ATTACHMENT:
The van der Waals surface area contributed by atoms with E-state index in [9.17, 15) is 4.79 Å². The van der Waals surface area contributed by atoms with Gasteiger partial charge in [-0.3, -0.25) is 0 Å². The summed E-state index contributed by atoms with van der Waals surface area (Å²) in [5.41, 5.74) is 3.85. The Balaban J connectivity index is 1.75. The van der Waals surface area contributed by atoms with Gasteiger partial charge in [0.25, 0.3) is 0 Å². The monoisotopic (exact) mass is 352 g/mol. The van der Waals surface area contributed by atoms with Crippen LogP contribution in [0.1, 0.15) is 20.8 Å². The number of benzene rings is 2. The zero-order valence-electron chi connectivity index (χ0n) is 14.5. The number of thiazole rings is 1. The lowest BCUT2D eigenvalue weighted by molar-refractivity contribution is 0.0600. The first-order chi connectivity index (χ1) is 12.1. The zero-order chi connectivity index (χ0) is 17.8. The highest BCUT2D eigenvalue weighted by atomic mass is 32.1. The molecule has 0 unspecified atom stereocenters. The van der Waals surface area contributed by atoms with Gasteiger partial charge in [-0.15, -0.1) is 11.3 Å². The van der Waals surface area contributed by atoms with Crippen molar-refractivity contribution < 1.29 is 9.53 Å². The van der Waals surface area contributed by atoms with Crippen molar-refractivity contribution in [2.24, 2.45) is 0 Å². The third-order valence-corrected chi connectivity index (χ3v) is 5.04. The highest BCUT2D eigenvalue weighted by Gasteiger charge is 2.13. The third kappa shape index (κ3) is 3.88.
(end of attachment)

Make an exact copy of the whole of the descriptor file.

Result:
The van der Waals surface area contributed by atoms with E-state index in [9.17, 15) is 4.79 Å². The van der Waals surface area contributed by atoms with Gasteiger partial charge in [-0.3, -0.25) is 0 Å². The summed E-state index contributed by atoms with van der Waals surface area (Å²) in [5.41, 5.74) is 3.85. The Balaban J connectivity index is 1.75. The van der Waals surface area contributed by atoms with Gasteiger partial charge in [0.25, 0.3) is 0 Å². The monoisotopic (exact) mass is 352 g/mol. The van der Waals surface area contributed by atoms with Crippen LogP contribution in [0.1, 0.15) is 20.8 Å². The number of benzene rings is 2. The zero-order valence-electron chi connectivity index (χ0n) is 14.5. The number of thiazole rings is 1. The lowest BCUT2D eigenvalue weighted by molar-refractivity contribution is 0.0600. The first-order chi connectivity index (χ1) is 12.1. The zero-order chi connectivity index (χ0) is 17.8. The highest BCUT2D eigenvalue weighted by atomic mass is 32.1. The molecule has 0 unspecified atom stereocenters. The van der Waals surface area contributed by atoms with Gasteiger partial charge in [-0.15, -0.1) is 11.3 Å². The van der Waals surface area contributed by atoms with Crippen molar-refractivity contribution < 1.29 is 9.53 Å². The van der Waals surface area contributed by atoms with Crippen molar-refractivity contribution in [2.24, 2.45) is 0 Å². The third-order valence-corrected chi connectivity index (χ3v) is 5.04. The highest BCUT2D eigenvalue weighted by Gasteiger charge is 2.13. The third kappa shape index (κ3) is 3.88.